National treasure

How Ansel Adams learned to transform landscapes–such as Snake River and the Teton Range–into statements.

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On a crystal spring afternoon, atop a vertiginous spur on Mt Clark in Yosemite National Park, necessity and invention crossed the mind of Ansel Adams. He’d clambered to this dizzying spot to shoot pictures (just two, because they were all the plates he had left) of the sheer scarp of Half Dome. He shot one of the precious plates absolutely straight, exposing for an average of deep shadow and blinding snow. He knew it would print up exactly that—average.

“That was the first time I realised how the print was going to look,” he said later, “what I now call visualisation—and was actually thinking about the emotional effect of the image.” He loaded his last plate, and “began to visualise the black rock and deep sky. I really wanted to give it a monumental, dark quality.” So he switched the yellow filter for the only other he had brought with him, a No.29-F red filter that darkened the sky.

That day in 1927 marked the dawning of what Adams later called a “pointed awareness of the light”. That second plate of Half Dome printed up with deep blacks and sparkling whites—contrast that set off every rift and nuance in that vast granite monolith. His pictures were never the same again. They became famous for the exquisite realisation of a million tones, an approach to exposure we all nowadays know as the Zone System. To call it a trademark would be crass: it was a new way of seeing. Adams taught us to think outside the meter; to first stop and consider exactly how we wanted our images to look post-processing. What values we wanted in there, and how we wanted them to record. Just where they should fit on the tonal scale.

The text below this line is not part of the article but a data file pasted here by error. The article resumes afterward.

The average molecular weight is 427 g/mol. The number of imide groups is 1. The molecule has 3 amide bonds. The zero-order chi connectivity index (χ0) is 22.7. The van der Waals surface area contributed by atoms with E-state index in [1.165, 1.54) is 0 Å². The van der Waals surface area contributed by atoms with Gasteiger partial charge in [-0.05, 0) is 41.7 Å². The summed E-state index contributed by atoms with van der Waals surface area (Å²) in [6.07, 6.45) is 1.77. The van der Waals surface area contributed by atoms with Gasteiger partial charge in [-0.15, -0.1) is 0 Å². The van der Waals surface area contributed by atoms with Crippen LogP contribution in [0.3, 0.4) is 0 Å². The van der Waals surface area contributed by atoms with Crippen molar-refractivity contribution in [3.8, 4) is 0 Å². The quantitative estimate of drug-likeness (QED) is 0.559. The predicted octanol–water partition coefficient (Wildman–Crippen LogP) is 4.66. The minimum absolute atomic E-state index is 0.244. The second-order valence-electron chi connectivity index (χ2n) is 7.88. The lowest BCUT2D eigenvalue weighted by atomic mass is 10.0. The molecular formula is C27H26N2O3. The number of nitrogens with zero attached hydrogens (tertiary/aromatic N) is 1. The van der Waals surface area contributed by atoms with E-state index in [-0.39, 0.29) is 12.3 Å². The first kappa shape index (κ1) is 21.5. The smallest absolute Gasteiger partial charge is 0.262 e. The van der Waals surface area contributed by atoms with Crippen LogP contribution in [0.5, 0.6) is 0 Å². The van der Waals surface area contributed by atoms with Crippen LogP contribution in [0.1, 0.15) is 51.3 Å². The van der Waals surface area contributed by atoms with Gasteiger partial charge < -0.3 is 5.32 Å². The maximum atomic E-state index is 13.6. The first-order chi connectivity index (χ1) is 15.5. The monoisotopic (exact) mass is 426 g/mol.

Light became Adams’ language, his dictionary, his palette.

For him, land and light became utterly inseparable and he understood intuitively not just that photography is, to quote David Doubilet, a great moment in light, but knew when it was writ beautifully before him.

He perceived those moments, and considered them a spiritual experience in a cathedral of wilderness.

This transcendental approach resonated with thousands, but Adams was not without his critics: documentary photographers and intellectuals often dismissed his work as a meek, irrelevant hobby. Henri Cartier-Bresson stung with, “The world is going to pieces and people like Adams and Weston are photographing rocks.” In fact, Adams’s work had monumental social impact—it is impossible to trace the birth and history of the environment movement without attributing him part-credit for bringing a wilderness ethic into the homes, galleries and minds of millions of Americans. Through his work, he advocated tirelessly for the backcountry, most prominently as one-time director and life member of the Sierra Club, one of America’s most powerful preservationist lobbies.

In The Tetons and the Snake River, shot in 1942, we can see Adams’ classic —and classical—approach to his work. He stood before that Wyoming scene and waited out the insipid grey of a rainy afternoon, trusting his instincts. When the light hit, he was ready, and he knew how to expose for it. Every ripple in the writhing Snake River is there. The beams in that spiritual sky flash Adams’ statement about wilderness—that the fates of people and places will inevitably cross.

Snake River is widely regarded as one of Adams’ greatest. In 2010, an original gelatin print auctioned by Christies fetched US $338,500.